NOTE: I’ve committed to watching and reviewing a Clark Gable film every Monday.
Here’s a story you seldom see: two cowboy friends happen upon an abandoned baby in the back of a covered wagon in the dead of the Arizona desert. The two men take an instant liking to the boy, fight over who shall retain custody, and then the inevitably decision leads to the men having deep contempt for one another. Somewhere at sometime, a single mother must’ve watched The Painted Desert and thought to herself something along the lines of, “if only men put up that much of a fight about a child.”
The two cowboys are Jeff (J. Farrell MacDonald) and Cash (William Farnum). Cash winds up prevailing, and his adoptive son has now group to be Bill Holbrook (William Boyd), who works alongside him on his cattle ranch. Jeff remains in the area, having now established his own ranch, which rests on the land where him and his former friend found the boy. Jeff lives with his grown daughter, Mary Ellen (Helen Twelvetrees). All’s well with the two men’s separate existences until Cash wants to use the precious waterhole on Jeff’s property. Now, two decades of animosity come to a head with Bill, Mary Ellen, and Jeff’s vagabond cowboy friend, Rance (Clark Gable), caught in the middle.
Most people with eyes can see where this story is headed. It’s your prerogative if you want to wait it out and watch it unfold. The Painted Desert is quite possibly the longest 75-minute film ever made. It’s indignant to the idea of pacing, so much so that the performers’ line delivery is stiffer than steel. At times it creates the illusion the film is moving in slow motion. Released in 1931, this was an early talkie (it’s actually Gable’s first), and it’s clear even such greats as MacDonald and Boyd hadn’t mastered their Mid-Atlantic accent quite yet.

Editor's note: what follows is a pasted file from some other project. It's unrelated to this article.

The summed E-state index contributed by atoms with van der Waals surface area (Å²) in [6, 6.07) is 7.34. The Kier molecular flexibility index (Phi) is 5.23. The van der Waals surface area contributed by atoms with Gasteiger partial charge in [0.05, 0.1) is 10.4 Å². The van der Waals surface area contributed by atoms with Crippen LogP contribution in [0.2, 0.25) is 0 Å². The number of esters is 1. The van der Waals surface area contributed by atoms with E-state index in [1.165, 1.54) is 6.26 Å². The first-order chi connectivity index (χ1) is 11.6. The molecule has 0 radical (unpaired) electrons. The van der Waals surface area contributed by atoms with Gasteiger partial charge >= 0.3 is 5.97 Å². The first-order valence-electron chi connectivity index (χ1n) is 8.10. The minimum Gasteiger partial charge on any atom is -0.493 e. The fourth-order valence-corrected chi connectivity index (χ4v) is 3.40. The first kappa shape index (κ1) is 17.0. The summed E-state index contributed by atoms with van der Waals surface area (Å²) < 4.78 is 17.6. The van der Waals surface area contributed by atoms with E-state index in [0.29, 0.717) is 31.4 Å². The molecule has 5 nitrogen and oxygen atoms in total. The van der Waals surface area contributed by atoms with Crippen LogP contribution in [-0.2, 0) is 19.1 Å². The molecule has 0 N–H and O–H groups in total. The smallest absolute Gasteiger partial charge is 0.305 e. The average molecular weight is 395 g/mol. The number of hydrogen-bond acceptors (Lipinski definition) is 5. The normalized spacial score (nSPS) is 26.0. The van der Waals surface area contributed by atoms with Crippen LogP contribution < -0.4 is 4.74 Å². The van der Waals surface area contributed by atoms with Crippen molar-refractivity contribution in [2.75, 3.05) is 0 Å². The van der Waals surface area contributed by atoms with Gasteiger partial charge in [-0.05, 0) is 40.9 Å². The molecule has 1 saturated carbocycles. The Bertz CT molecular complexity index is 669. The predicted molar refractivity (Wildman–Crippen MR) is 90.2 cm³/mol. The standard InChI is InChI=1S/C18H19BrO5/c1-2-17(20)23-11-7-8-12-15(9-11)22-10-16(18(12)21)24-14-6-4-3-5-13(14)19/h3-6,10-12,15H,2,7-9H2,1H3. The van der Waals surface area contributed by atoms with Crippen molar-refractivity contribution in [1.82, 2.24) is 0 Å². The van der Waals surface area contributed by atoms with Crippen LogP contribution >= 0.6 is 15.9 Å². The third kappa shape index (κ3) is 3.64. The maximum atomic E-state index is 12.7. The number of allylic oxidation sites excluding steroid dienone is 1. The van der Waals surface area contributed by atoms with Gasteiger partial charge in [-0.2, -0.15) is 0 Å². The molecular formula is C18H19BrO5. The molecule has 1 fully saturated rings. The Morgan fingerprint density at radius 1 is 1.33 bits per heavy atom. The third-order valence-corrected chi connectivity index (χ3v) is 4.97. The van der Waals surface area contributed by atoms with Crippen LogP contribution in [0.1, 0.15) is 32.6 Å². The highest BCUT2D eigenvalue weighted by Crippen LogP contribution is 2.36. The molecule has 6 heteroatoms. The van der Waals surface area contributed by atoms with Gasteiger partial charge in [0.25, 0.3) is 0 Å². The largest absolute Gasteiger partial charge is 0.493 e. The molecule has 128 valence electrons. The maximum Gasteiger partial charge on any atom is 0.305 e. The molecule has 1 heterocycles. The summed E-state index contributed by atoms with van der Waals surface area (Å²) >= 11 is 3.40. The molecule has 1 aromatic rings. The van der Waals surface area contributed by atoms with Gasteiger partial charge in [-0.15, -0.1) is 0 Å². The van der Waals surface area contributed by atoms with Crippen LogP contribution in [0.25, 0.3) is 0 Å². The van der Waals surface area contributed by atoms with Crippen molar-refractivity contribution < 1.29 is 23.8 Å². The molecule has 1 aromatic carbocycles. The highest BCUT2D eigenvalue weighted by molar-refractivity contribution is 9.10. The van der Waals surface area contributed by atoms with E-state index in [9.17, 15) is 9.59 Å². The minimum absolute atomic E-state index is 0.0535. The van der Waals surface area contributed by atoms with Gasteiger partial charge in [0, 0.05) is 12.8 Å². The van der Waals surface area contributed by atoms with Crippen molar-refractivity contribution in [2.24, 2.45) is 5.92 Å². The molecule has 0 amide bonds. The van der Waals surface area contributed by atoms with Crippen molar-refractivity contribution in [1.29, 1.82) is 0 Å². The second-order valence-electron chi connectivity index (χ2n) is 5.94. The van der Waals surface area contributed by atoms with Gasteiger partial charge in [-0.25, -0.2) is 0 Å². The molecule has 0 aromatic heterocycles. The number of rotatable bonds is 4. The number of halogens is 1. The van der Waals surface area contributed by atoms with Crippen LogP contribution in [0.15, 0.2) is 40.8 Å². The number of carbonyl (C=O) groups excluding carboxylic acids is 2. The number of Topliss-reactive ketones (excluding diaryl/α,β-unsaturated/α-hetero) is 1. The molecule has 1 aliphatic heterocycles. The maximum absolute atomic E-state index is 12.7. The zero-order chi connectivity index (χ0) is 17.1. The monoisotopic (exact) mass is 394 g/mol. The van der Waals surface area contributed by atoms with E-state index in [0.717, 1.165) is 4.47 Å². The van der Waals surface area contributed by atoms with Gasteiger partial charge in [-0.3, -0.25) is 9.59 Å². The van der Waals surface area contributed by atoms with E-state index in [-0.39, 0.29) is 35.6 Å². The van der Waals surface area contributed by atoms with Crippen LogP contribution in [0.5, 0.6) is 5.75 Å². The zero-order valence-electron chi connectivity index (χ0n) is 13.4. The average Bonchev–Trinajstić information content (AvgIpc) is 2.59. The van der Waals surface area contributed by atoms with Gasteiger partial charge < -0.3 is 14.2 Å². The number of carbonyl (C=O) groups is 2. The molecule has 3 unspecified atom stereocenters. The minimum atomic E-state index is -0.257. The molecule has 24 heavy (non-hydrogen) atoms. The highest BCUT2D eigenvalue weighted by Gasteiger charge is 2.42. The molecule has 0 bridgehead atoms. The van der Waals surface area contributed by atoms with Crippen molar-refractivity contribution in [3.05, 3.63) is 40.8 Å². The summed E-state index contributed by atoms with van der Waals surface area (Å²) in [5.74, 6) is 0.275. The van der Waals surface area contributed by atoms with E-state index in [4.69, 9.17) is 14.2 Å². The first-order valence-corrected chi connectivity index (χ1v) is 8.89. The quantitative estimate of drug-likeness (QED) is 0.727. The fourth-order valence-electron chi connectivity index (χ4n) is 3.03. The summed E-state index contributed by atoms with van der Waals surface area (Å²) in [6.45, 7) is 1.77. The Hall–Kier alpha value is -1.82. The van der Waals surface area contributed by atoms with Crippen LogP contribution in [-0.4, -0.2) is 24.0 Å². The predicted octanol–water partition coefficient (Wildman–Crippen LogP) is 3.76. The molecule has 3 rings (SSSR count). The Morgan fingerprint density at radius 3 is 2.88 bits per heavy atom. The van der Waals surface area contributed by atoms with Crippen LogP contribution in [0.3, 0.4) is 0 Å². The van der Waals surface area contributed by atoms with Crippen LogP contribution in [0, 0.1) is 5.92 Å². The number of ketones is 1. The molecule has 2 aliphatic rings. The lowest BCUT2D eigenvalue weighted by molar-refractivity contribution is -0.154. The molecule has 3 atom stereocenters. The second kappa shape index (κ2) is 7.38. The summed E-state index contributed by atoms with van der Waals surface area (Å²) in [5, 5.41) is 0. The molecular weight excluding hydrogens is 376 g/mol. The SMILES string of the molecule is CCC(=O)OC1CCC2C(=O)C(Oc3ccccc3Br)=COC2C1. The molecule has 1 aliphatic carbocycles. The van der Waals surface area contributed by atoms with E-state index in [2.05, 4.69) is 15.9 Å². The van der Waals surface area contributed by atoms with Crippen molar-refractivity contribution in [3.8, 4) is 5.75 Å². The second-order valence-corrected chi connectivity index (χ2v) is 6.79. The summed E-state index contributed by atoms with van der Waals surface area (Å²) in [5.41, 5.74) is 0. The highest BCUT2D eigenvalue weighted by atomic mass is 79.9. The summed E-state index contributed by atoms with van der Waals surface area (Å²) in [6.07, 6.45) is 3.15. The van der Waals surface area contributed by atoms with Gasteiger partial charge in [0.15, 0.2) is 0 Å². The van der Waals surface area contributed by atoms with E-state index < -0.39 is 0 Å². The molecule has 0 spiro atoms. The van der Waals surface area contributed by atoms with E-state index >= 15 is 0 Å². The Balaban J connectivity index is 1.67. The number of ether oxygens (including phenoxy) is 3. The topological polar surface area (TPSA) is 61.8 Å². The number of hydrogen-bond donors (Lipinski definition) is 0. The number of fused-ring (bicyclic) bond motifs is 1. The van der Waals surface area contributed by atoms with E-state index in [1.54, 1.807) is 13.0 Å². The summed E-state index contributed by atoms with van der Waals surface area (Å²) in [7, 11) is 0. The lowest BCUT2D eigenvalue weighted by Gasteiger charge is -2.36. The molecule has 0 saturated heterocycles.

Barely rescuing the movie is the workhorse cinematographer Edward Snyder, who gifts an unworthy script some visual beauty thanks to his solid use of the Arizona desert. I’ll be unable to successfully claim unbiased here, but Gable cashes in the best performance of the bunch. There’s nothing here worthy of a highlight reel, that’s for sure. But he shows the fledgling birth of his conviction and enviable charisma that would make him the Hollywood Legend he is.
The genre of Westerns is so vast and acclaimed that it’s easy to see why something like The Painted Desert is barely worthy of a footnote in the filmography of nearly everyone here.
NOTE: The Painted Desert entered the public domain decades ago, and is available to view in its entirety here.
Starring: J. Farrell MacDonald, William Farnum, William Boyd, Helen Twelvetrees, and Clark Gable. Directed by: Howard Higgin.
Steve Pulaski has been reviewing movies since 2009 for a barrage of different outlets. He graduated North Central College in 2018 and currently works as an on-air radio personality. He also hosts a weekly movie podcast called "Sleepless with Steve," dedicated to film and the film industry, on his YouTube channel. In addition to writing, he's a die-hard Chicago Bears fan and has two cats, appropriately named Siskel and Ebert!